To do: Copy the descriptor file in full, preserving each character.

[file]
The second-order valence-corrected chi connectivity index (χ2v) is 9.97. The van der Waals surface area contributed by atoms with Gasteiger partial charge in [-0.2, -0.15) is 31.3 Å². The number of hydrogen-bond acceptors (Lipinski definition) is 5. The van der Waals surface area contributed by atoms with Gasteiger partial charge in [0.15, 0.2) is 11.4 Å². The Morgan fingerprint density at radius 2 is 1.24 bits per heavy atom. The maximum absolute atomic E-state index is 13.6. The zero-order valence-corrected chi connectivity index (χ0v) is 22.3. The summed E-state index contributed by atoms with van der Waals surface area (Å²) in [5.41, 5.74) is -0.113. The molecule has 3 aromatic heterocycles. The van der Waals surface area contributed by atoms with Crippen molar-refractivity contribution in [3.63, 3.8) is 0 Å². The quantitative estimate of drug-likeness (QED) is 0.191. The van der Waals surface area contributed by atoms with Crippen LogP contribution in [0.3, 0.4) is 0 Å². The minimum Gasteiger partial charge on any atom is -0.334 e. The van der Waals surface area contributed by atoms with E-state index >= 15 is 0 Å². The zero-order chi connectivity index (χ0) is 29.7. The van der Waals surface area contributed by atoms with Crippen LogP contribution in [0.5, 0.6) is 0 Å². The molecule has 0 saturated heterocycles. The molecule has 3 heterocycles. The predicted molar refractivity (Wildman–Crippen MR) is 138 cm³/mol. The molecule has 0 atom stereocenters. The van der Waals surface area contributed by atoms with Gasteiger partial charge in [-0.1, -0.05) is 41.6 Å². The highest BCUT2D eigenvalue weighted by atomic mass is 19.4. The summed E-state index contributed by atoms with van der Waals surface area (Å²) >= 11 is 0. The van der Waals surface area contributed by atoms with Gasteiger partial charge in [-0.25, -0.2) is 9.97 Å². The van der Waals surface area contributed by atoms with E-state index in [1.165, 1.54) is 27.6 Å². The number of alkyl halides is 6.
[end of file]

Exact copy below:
The second-order valence-corrected chi connectivity index (χ2v) is 9.97. The van der Waals surface area contributed by atoms with Gasteiger partial charge in [-0.2, -0.15) is 31.3 Å². The number of hydrogen-bond acceptors (Lipinski definition) is 5. The van der Waals surface area contributed by atoms with Gasteiger partial charge in [0.15, 0.2) is 11.4 Å². The Morgan fingerprint density at radius 2 is 1.24 bits per heavy atom. The maximum absolute atomic E-state index is 13.6. The zero-order valence-corrected chi connectivity index (χ0v) is 22.3. The summed E-state index contributed by atoms with van der Waals surface area (Å²) in [5.41, 5.74) is -0.113. The molecule has 3 aromatic heterocycles. The van der Waals surface area contributed by atoms with Crippen molar-refractivity contribution in [3.63, 3.8) is 0 Å². The quantitative estimate of drug-likeness (QED) is 0.191. The van der Waals surface area contributed by atoms with Crippen LogP contribution in [0.3, 0.4) is 0 Å². The minimum Gasteiger partial charge on any atom is -0.334 e. The van der Waals surface area contributed by atoms with E-state index >= 15 is 0 Å². The zero-order chi connectivity index (χ0) is 29.7. The van der Waals surface area contributed by atoms with Crippen LogP contribution in [0.5, 0.6) is 0 Å². The molecule has 0 saturated heterocycles. The molecule has 3 heterocycles. The predicted molar refractivity (Wildman–Crippen MR) is 138 cm³/mol. The molecule has 0 atom stereocenters. The van der Waals surface area contributed by atoms with Gasteiger partial charge in [-0.1, -0.05) is 41.6 Å². The highest BCUT2D eigenvalue weighted by atomic mass is 19.4. The summed E-state index contributed by atoms with van der Waals surface area (Å²) >= 11 is 0. The van der Waals surface area contributed by atoms with Gasteiger partial charge in [-0.25, -0.2) is 9.97 Å². The van der Waals surface area contributed by atoms with E-state index in [1.165, 1.54) is 27.6 Å². The number of alkyl halides is 6.